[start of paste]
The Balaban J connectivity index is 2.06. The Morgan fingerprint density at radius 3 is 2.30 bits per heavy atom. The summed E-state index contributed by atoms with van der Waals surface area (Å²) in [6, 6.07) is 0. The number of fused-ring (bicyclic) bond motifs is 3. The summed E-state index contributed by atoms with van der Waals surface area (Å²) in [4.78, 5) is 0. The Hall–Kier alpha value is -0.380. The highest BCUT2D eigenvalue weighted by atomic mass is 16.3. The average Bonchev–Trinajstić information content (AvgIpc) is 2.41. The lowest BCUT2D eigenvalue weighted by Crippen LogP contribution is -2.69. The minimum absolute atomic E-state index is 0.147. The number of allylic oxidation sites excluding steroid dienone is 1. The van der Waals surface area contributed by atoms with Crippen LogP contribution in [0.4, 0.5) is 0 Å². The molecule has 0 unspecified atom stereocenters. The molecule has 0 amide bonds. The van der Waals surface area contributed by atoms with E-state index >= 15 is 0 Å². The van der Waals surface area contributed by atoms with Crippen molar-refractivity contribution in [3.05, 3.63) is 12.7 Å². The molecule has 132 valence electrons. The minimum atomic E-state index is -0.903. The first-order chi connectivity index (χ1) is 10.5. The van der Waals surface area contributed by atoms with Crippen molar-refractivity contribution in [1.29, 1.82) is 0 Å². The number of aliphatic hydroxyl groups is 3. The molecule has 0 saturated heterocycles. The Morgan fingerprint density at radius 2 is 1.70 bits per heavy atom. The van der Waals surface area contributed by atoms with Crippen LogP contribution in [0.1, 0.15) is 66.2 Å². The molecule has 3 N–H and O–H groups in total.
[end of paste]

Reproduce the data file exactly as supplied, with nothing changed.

The Balaban J connectivity index is 2.06. The Morgan fingerprint density at radius 3 is 2.30 bits per heavy atom. The summed E-state index contributed by atoms with van der Waals surface area (Å²) in [6, 6.07) is 0. The number of fused-ring (bicyclic) bond motifs is 3. The summed E-state index contributed by atoms with van der Waals surface area (Å²) in [4.78, 5) is 0. The Hall–Kier alpha value is -0.380. The highest BCUT2D eigenvalue weighted by atomic mass is 16.3. The average Bonchev–Trinajstić information content (AvgIpc) is 2.41. The lowest BCUT2D eigenvalue weighted by Crippen LogP contribution is -2.69. The minimum absolute atomic E-state index is 0.147. The number of allylic oxidation sites excluding steroid dienone is 1. The van der Waals surface area contributed by atoms with Crippen LogP contribution in [0.4, 0.5) is 0 Å². The molecule has 0 unspecified atom stereocenters. The molecule has 0 amide bonds. The van der Waals surface area contributed by atoms with E-state index >= 15 is 0 Å². The van der Waals surface area contributed by atoms with Crippen molar-refractivity contribution in [3.05, 3.63) is 12.7 Å². The molecule has 132 valence electrons. The minimum atomic E-state index is -0.903. The first-order chi connectivity index (χ1) is 10.5. The van der Waals surface area contributed by atoms with Crippen molar-refractivity contribution in [1.29, 1.82) is 0 Å². The number of aliphatic hydroxyl groups is 3. The molecule has 0 saturated heterocycles. The Morgan fingerprint density at radius 2 is 1.70 bits per heavy atom. The van der Waals surface area contributed by atoms with Crippen LogP contribution in [0.1, 0.15) is 66.2 Å². The molecule has 3 N–H and O–H groups in total.